Meanwhile in East Nashville, Gunnar is all underwear and mimosas in honor of Scarlett's record deal. That night they go to a bar with Luke from the O.C. (why has no one said to him "Welcome to Nashville, bitch" yet, hmm?? Kind of a squandered opportunity.) and a couple things happen. Scarlett jokes about him being a bad influence on Gunnar because he says he can pick up a girl in three minutes flat. He gets on stage and sings a song with Scarlett. She later tells him she's worried about Gunnar because he hasn't written anything since Jason died. After they get Scarlett home (because she is crunk and has a meeting in the morning), Gunnar tells Luke he's dead inside, essentially. Luke gets him to go back out and they wind up playing chicken with a train, which is the dumbest thing ever. At first Gunnar is freaking out and then he's like, let's do it again! Here's the thing. I don't know what they're trying to set up here. Is this the beginning of some weird adrenaline addiction for Gunnar which will complete the Deacon-Gunnar arc? Is Luke really going to be a destructive influence? Or is this just something that a writer stuck in the show as a way to get Gunnar writing again? We shall see. For all we know, Luke could end up on the grill of a speeding train by the next episode. Long story short, Gunnar writes a very John Mayer-esque tune. 

One more thing, Tandy takes over Lamar's affairs and finds out about the whole Peggy/tabloid/Lamar/blackmail mess and personally delivers the phone records to Teddy. Like I said, liking Tandy more and more. 

Stray Observations:

+ We had two songs this episode as usual (Gunnar and Juliette) but I feel like the music is becoming less and less important to the show.
+ I feel no pity for Lamar or Avery. This is me not caring: 
+ Peggy is gross.

So Many New Songs by the National

Fans of the National can barely keep up these days. In the run up to the band's May 21 release, Trouble Will Find Me, tracks upon tracks are spilling out everywhere. We couldn't be happier. Here's a round up of what's out so far (8 of 13, if you're keeping score at home), conveniently arranged in the order they'll be on the album.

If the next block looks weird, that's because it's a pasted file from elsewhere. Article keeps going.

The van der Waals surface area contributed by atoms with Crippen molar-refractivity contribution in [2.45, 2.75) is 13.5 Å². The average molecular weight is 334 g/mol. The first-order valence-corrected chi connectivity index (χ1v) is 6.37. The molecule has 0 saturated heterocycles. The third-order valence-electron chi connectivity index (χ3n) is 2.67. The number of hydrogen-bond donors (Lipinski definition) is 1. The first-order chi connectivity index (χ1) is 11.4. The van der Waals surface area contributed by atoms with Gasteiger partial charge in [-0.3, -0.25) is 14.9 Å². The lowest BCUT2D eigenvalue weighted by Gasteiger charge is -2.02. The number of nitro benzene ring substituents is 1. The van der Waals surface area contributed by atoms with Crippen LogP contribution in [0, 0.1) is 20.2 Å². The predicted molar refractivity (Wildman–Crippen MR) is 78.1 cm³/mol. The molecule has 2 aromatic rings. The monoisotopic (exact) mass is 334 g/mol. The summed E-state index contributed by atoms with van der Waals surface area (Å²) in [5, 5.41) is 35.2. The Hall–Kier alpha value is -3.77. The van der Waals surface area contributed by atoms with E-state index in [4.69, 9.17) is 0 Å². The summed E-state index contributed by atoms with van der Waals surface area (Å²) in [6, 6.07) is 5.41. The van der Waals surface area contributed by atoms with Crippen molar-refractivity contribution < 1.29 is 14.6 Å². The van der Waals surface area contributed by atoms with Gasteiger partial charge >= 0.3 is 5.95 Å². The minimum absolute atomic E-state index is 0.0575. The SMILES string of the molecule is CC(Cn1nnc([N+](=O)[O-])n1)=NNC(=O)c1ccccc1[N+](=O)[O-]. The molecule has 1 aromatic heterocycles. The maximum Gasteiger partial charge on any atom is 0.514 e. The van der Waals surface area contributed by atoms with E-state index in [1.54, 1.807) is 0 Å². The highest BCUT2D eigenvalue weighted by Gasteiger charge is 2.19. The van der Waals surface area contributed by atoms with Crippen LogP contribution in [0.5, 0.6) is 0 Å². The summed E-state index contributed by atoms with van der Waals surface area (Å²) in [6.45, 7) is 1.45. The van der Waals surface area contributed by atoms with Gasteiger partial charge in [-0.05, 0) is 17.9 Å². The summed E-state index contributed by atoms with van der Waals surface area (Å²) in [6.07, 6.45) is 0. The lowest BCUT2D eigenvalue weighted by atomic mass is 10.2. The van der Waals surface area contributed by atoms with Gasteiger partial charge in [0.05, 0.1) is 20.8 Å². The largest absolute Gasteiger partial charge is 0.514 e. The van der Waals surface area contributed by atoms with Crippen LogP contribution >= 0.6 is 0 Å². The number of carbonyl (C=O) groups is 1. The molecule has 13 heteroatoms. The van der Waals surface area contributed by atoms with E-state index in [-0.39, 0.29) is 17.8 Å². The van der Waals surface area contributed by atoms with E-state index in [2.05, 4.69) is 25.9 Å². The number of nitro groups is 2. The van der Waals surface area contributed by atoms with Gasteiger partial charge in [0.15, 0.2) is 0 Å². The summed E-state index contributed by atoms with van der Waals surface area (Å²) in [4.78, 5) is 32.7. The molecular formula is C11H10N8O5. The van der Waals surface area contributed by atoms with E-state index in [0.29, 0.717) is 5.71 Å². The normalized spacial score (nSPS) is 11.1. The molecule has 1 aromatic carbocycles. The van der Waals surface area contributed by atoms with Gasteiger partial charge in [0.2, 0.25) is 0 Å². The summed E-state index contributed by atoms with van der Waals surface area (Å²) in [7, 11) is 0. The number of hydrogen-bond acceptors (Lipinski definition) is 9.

"I Should Live in Salt"


"Don't Swallow the Cap" (first single)




"I Need My Girl"


A Passing Thought About Jay-Z Comparing Himself to Bob Dylan

The cool thing about Bob Dylan is that I don't think even he would claim to be the Bob Dylan of anything.

Tuesday, April 9, 2013

5 Reasons to See Dawes Live + 'From a Window Seat' Music Video

Just a couple items this morning, and they're both Dawes-related as the band's third album Stories Don't End drops today.

First up, after catching the band at Grimey's in March, I put together a piece for Consequence of Sound where I humbly submit my argument for why you should go to a Dawes show if you've got the chance. Grimey's co-owner Doyle Davis was kind enough to talk to me about the in-store, as well. Check out the link below and maybe stop by your local record store for a copy of Stories Don't End if you haven't already made that decision.


Secondly, CMT premiered the music video for the new album's first single, "From a Window Seat." The director successfully transformed the flight attendant's safety demonstration into what looks like the remnants of a pagan ritual, so I'm happy. Also, frontman Taylor Goldsmith meets a future version of himself on the plane and I couldn't help but think of that hilarious New Girl episode where Nick Miller runs into a guy at his bar who might just be him in decades to come. Watch the video above.

Sunday, April 7, 2013

Video: 'Lonesome Dreams' by Lord Huron

If you've had even the slightest romantic notion about the West, you'll want to jump inside Lord Huron's new video for "Lonesome Dreams" and walk around its colorized dream haze. Take it for a spin this fine Sunday afternoon and stop by Bob Boilen's write up on NPR Music about the world Lord Huron frontman Ben Schneider's created in tandem with his music.

Wednesday, April 3, 2013

Review: 'Nashville' : 'I Saw the Light'

This week on 'Nashville,' we spent most of the show in New York City. That's where we caught up with Rayna, her daughters, and sister Tandy cruising the Big Apple in a limo. As they drive by a billboard with Rayna's giant face on it, the girls are in awe. Maddie eventually drops on her mom and aunt that she wants to sing professionally, to which Rayna responds: